Notebook

South Africa Notebook: After Zuma’s fall, and life on the Little Karoo

24 February 2018

9:00 AM

24 February 2018

9:00 AM

In recent years, living in South Africa has been a bit like having cancer. The malaise eating us from within was corruption and there seemed to be no cure, which is why there was no dancing in the streets when our dreadful president, Jacob Zuma, was finally eased out of office on Valentine’s Day. For me, it felt as if the entire nation was hobbling out of hospital after a long and painful stay, almost too weak to walk, but very surprised and grateful to discover that it had somehow survived. So I didn’t dance in the streets. But I did spot a local ANC leader standing in the sun outside the general store. I hobbled over and shook his hand. ‘Comrade,’ I declared. ‘Well done!’ We talked for a while about the way forward and for once, found ourselves in agreement about almost everything. The new president, Cyril Ramaphosa, is a good chap. With any luck, he might just manage to muck out the giant pile of ordure left behind by his predecessor. Also, he’s so rich already that he has no need to steal, meaning that government budgets might at last be spent as intended, on the poor.

There are quite a lot of those here in Van Wyksdorp, an obscure village perched on the edge of a vast, brutal aridity at the eastern end of the Little Karoo, population 833. It hasn’t rained properly here in years. The grass around farm dams rustles with thirsty snakes, and baboons are gathering on the outskirts of town, looking for fields or orchards to raid. Farmers are struggling too, but the spring on the mountain keeps giving water, so for the moment we’re OK. So what prompted me to move to a village hardly anyone has heard of? Well, it was Zuma’s fault really. At the start of last year, our peasant president veered sharply leftward, embracing a dog-Marxist ideology that envisaged seizure of land without compensation and other bold blows against what remained of the white-dominated economy. I was convinced that the true aim of this ‘rapid economic transformation’ campaign was to enable Zuma to rid himself of irritants like rule of law and a free press and turn himself into Robert Mugabe. I thought, bugger this, time to get out of here, hence my decision to retreat to the desert, where I planned to equip myself with guns and night-vision goggles and mount a doomed last stand.


Looking back, it seems I folded my hand a bit quickly. Zuma’s campaign did not go as planned. His first error was to rely on a British PR firm to spread his toxic RET message. That didn’t go down well in South Africa, especially once it emerged that Bell Pottinger was being paid by the Guptas, a family of carpetbagging Indians who clearly envisaged that the ripest fruits of economic transformation would fall into their own greedy hands. This alienated youthful radicals and forced Zuma to seek support from Black First Land First, a thuggish grouping of Hutu-style radicals who were supposed to spearhead the struggle against ‘white monopoly capital’. But then it turned out that the BFL was also financed by the Guptas, and by mid-year, Zuma had become a laughing-stock, at least for urban Africans and those with enough nous to see through his machinations. Elsewhere in the world, he would have been ousted at this point, but a web of patronage sustained him until mid-December, when Ramaphosa managed to take control of the ruling party. Zuma tried to dig in, but Ramaphosa has a silver tongue and a winning personality, and by 14 February he’d somehow winkled the incumbent out of power.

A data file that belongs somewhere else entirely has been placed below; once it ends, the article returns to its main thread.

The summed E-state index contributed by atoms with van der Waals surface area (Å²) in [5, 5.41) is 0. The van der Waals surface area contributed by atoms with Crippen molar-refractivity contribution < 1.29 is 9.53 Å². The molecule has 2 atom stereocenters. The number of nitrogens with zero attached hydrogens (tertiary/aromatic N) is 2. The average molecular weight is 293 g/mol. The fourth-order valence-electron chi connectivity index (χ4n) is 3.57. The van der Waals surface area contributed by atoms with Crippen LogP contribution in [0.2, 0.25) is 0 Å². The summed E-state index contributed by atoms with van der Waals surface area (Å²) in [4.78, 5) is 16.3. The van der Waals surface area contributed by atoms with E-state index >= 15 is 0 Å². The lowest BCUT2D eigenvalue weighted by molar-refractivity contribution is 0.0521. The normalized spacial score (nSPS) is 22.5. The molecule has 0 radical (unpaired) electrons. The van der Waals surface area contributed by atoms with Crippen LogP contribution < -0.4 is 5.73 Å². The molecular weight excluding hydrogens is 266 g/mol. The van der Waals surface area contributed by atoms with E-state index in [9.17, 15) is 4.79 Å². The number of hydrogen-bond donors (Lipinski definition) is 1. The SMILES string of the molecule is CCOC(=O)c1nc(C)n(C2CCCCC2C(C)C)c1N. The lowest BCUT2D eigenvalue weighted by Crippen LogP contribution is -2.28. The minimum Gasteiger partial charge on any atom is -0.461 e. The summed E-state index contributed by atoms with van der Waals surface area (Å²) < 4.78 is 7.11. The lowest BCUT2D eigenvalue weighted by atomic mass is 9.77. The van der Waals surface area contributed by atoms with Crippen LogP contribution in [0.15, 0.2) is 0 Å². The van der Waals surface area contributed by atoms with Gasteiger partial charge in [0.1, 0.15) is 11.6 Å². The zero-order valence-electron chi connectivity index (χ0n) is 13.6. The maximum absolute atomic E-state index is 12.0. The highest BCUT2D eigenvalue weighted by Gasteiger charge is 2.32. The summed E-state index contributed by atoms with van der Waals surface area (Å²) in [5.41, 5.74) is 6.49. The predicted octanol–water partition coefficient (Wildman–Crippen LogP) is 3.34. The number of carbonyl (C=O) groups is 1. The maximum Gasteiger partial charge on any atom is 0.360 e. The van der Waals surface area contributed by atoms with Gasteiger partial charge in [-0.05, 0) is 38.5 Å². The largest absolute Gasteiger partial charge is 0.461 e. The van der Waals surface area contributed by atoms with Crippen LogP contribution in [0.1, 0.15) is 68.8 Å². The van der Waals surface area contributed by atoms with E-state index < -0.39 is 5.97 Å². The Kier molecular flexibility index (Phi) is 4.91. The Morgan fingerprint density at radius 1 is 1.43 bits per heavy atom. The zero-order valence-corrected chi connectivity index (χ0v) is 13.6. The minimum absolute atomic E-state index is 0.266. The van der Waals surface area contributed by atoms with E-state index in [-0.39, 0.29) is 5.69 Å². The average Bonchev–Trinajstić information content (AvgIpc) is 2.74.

And so here I am in Van Wyksdorp, watching from afar while a wave of optimism sweeps distant cities and our wounded currency recovers some of its lost purchasing power. In a way, I am glad Zuma forced me into exile, because life here is very pleasant. We are surrounded on all sides by hundreds of square miles of mountains and emptiness. There is a cellphone tower on the summit of Mount Ararat but it works only sporadically, reducing the influence of social media and other forms of self-imposed stupidity. The days can be murderously hot, but it’s the kind of dry heat that makes a cold beer unbearably pleasurable, and at night
the stars are blinding.

Van Wyksdorp is too remote to interest the gentry. My neighbours are real people with callused hands and leathery suntans. Many are fanatical greens and survivalists, preparing for the end of the world. I spent my youth in the company of hippies who talked about getting off the grid and going back to nature, but then just smoked dope and listened to Dylan records once they got there. Those in Van Wyksdorp work the fields with their own hands, and at least one has achieved the grail of ‘sustainability’. His energy is solar, his water from a borehole and his barn stacked with three years’ worth of dried beans. ‘I’ll have to stop farming for a while,’ he said the other day. ‘I’ve got nowhere left to store stuff.’

Which is not to say that Van Wyksdorp is paradise. It’s beset by the usual colonial problems of coloured and white, rich and poor, but here we can at least conduct our squabbles in a common language, Afrikaans. Most of us also like rugby, a strong binding factor as blacks infiltrate the national team and cause us to come to our feet as one (in the Spekboom, the village’s only bar) as they head for the try line with dreadlocks flying. Ah, South Africa. As all humanity knows by now, we have a miraculous knack for escaping from tight spots before the worst happens. And now we’ve done it again.

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